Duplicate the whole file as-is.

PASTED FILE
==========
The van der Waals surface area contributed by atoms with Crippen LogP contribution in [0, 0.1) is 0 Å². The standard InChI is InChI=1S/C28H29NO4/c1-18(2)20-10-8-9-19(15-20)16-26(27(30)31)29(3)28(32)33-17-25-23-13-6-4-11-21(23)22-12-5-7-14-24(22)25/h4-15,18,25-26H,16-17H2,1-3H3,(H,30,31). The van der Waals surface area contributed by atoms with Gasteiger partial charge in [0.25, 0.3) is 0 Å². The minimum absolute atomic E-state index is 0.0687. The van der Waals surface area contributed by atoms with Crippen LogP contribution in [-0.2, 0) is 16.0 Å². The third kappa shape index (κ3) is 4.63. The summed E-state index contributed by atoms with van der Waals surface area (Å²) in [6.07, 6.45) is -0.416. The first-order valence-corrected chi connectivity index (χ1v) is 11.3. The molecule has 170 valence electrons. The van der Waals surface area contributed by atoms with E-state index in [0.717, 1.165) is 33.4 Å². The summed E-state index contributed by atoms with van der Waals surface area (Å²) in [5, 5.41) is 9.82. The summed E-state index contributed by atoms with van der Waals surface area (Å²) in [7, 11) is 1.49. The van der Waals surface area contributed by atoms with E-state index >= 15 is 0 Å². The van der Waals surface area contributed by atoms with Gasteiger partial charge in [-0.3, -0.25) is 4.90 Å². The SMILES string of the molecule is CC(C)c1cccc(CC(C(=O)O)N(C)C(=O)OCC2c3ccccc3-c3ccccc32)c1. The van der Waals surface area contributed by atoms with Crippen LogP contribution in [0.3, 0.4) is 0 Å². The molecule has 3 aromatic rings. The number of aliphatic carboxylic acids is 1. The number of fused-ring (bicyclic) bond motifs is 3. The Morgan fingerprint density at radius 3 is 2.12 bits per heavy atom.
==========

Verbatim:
The van der Waals surface area contributed by atoms with Crippen LogP contribution in [0, 0.1) is 0 Å². The standard InChI is InChI=1S/C28H29NO4/c1-18(2)20-10-8-9-19(15-20)16-26(27(30)31)29(3)28(32)33-17-25-23-13-6-4-11-21(23)22-12-5-7-14-24(22)25/h4-15,18,25-26H,16-17H2,1-3H3,(H,30,31). The van der Waals surface area contributed by atoms with Gasteiger partial charge in [0.25, 0.3) is 0 Å². The minimum absolute atomic E-state index is 0.0687. The van der Waals surface area contributed by atoms with Crippen LogP contribution in [-0.2, 0) is 16.0 Å². The third kappa shape index (κ3) is 4.63. The summed E-state index contributed by atoms with van der Waals surface area (Å²) in [6.07, 6.45) is -0.416. The first-order valence-corrected chi connectivity index (χ1v) is 11.3. The molecule has 170 valence electrons. The van der Waals surface area contributed by atoms with E-state index in [0.717, 1.165) is 33.4 Å². The summed E-state index contributed by atoms with van der Waals surface area (Å²) in [5, 5.41) is 9.82. The summed E-state index contributed by atoms with van der Waals surface area (Å²) in [7, 11) is 1.49. The van der Waals surface area contributed by atoms with E-state index >= 15 is 0 Å². The van der Waals surface area contributed by atoms with Gasteiger partial charge in [-0.3, -0.25) is 4.90 Å². The SMILES string of the molecule is CC(C)c1cccc(CC(C(=O)O)N(C)C(=O)OCC2c3ccccc3-c3ccccc32)c1. The van der Waals surface area contributed by atoms with Crippen LogP contribution in [0.3, 0.4) is 0 Å². The molecule has 3 aromatic rings. The number of aliphatic carboxylic acids is 1. The number of fused-ring (bicyclic) bond motifs is 3. The Morgan fingerprint density at radius 3 is 2.12 bits per heavy atom.